cat("The value of input$x is now ", input$x, "\n")
  # Only executes when input$upload_button is pushed. Any reactive
  # values/expressions encountered in the code block are treated
  # as non-reactive values/expressions.
  observeEvent(input$upload_button, {
    httr::POST(server_url, jsonlite::toJSON(dataset()))

Exercise 3

Open Exercise_03.R.

Add server logic so that when the input$save button is pressed, the data is saved to a CSV file called "data.csv" in the current directory.

You have 5 minutes!

Just joining us? Go to http://user2016.joecheng.com/signup/ to grab an RStudio Server account, where you’ll find these slides and the exercise files.


# Use observeEvent to tell Shiny what action to take
# when input$save is clicked.
observeEvent(input$save, {
  write.csv(df(), "data.csv")

Reactive expressions vs. observers


  1. It can be called and returns a value, like a function. Either the last expression, or return().
  2. It’s lazy. It doesn’t execute its code until somebody calls it (even if its reactive dependencies have changed). Also like a function.
  3. It’s cached. The first time it’s called, it executes the code and saves the resulting value. Subsequent calls can skip the execution and just return the value.
  4. It’s reactive. It is notified when its dependencies change. When that happens, it clears its cache and notifies it dependents.
function(input, output, session) {
    # This code will never execute!
    cat("The value of input$x is now ", input$x, "\n")
r1 <- function() { runif(1) }
# [1] 0.8403573
# [1] 0.4590713
# [1] 0.9816089
r2 <- reactive({ runif(1) })
# [1] 0.5327107
# [1] 0.5327107
# [1] 0.5327107

The fact that reactive expressions are lazy and cached, is critical.

It’s hard to reason about when reactive expressions will execute their code—or whether they will be executed at all.

All Shiny guarantees is that when you ask a reactive expression for an answer, you get an up-to-date one.

observe() / observeEvent()

  1. It can’t be called and doesn’t return a value. The value of the last expression will be thrown away, as will values passed to return().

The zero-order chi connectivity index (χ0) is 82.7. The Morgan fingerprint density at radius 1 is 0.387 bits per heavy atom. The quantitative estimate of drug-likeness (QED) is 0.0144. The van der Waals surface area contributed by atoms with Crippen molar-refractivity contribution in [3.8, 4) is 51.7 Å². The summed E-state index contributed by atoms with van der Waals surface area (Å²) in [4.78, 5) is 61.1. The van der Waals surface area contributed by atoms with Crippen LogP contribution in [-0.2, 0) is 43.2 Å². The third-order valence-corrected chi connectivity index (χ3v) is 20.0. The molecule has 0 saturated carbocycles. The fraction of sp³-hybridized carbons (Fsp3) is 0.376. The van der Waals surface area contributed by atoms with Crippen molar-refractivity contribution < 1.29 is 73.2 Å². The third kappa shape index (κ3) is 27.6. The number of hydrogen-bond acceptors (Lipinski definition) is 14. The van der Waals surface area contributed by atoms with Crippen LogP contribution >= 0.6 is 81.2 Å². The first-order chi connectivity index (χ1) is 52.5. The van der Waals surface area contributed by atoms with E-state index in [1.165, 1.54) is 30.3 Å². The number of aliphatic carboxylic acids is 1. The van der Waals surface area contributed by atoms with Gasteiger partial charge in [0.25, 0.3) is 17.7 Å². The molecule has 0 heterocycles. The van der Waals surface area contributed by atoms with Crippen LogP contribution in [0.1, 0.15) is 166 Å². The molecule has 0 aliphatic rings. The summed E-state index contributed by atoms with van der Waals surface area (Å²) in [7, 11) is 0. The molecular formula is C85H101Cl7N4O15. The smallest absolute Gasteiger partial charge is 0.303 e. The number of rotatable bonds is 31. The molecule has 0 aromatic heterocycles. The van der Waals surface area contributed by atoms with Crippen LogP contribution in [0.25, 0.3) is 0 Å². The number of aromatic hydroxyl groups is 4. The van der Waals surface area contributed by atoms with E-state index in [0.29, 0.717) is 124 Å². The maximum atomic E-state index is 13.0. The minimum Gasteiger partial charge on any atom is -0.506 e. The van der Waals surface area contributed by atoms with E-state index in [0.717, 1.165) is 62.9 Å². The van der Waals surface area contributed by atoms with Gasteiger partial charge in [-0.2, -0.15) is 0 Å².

2. It’s eager. When its dependencies change, it executes right away.
  3. (Since it can’t be called and doesn’t have a return value, there’s no notion of caching that applies here.)
  4. It’s reactive. It is notified when its dependencies change, and when that happens it executes (not right at that instant, but ASAP).
reactive() observe()
Callable Not callable
Returns a value No return value
Lazy Eager
Cached N/A
  • reactive() is for calculating values, without side effects.

  • observe() is for performing actions, with side effects.

A calculation is a block of code where you don’t care about whether the code actually executes—you just want the answer. Safe for caching. Use reactive().

An action is where you care very much that the code executes, and there is no answer (return value), only side effects. Use observe()/observeEvent().

(What if you want both an answer AND you want the code to execute? Refactor into two code chunks–separate the calculation from the action.)

reactive() observe()
Purpose Calculations Actions
Side effects? Forbidden Allowed

An easy way to remember

Keep your side effects
Outside of your reactives
Or I will kill you

—Joe Cheng


Use reactive expressions for calculations (no side effects). Use observers for actions (side effects).


  • Know the difference between telling Shiny to do something, and telling Shiny how to do something.
  • Prefer using reactive expressions to model calculations, over using observers to set (reactive) variables.
  • Seriously, prefer using reactive expressions to model calculations, over using observers to set (reactive) variables.
  • Use reactive expressions for calculations (no side effects). Use observers for actions (side effects).
  • When necessary, you can use observers and reactive values together to escape the usual limits of reactivity.

Other topics

  • eventReactive - observe : observeEvent = reactive : eventReactive
  • isolate - Blocking reactivity
  • reactiveValues - Used in concert with observe/observeEvent, when you can’t model your app logic using the reactive graph
  • invalidateLater - Time-based reactivity (and so much more)